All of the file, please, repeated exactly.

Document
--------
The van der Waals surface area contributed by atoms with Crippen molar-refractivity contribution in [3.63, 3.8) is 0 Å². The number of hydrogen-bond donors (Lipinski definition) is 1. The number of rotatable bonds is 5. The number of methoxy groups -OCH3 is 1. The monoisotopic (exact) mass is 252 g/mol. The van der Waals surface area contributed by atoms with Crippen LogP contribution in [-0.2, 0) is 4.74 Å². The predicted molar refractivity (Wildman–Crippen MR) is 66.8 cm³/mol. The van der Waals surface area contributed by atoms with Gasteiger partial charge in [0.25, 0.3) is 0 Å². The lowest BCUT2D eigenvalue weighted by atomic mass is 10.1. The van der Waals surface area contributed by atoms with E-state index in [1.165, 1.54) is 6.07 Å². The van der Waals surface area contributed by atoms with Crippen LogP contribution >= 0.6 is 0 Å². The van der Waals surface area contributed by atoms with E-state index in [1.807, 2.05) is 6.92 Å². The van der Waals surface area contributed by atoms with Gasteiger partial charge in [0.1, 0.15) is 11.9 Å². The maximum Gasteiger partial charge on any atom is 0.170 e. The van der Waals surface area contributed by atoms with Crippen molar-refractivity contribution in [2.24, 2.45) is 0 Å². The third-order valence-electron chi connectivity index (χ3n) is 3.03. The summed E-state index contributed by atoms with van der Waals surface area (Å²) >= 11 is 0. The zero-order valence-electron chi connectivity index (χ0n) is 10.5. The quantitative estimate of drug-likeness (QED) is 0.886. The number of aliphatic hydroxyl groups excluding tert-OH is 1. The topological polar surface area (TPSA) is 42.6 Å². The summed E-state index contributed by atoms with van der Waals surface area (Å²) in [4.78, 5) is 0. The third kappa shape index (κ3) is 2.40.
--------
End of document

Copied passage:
The van der Waals surface area contributed by atoms with Crippen molar-refractivity contribution in [3.63, 3.8) is 0 Å². The number of hydrogen-bond donors (Lipinski definition) is 1. The number of rotatable bonds is 5. The number of methoxy groups -OCH3 is 1. The monoisotopic (exact) mass is 252 g/mol. The van der Waals surface area contributed by atoms with Crippen LogP contribution in [-0.2, 0) is 4.74 Å². The predicted molar refractivity (Wildman–Crippen MR) is 66.8 cm³/mol. The van der Waals surface area contributed by atoms with Gasteiger partial charge in [0.25, 0.3) is 0 Å². The lowest BCUT2D eigenvalue weighted by atomic mass is 10.1. The van der Waals surface area contributed by atoms with E-state index in [1.165, 1.54) is 6.07 Å². The van der Waals surface area contributed by atoms with Crippen LogP contribution >= 0.6 is 0 Å². The van der Waals surface area contributed by atoms with E-state index in [1.807, 2.05) is 6.92 Å². The van der Waals surface area contributed by atoms with Gasteiger partial charge in [0.1, 0.15) is 11.9 Å². The maximum Gasteiger partial charge on any atom is 0.170 e. The van der Waals surface area contributed by atoms with Crippen molar-refractivity contribution in [2.24, 2.45) is 0 Å². The third-order valence-electron chi connectivity index (χ3n) is 3.03. The summed E-state index contributed by atoms with van der Waals surface area (Å²) >= 11 is 0. The zero-order valence-electron chi connectivity index (χ0n) is 10.5. The quantitative estimate of drug-likeness (QED) is 0.886. The number of aliphatic hydroxyl groups excluding tert-OH is 1. The topological polar surface area (TPSA) is 42.6 Å². The summed E-state index contributed by atoms with van der Waals surface area (Å²) in [4.78, 5) is 0. The third kappa shape index (κ3) is 2.40.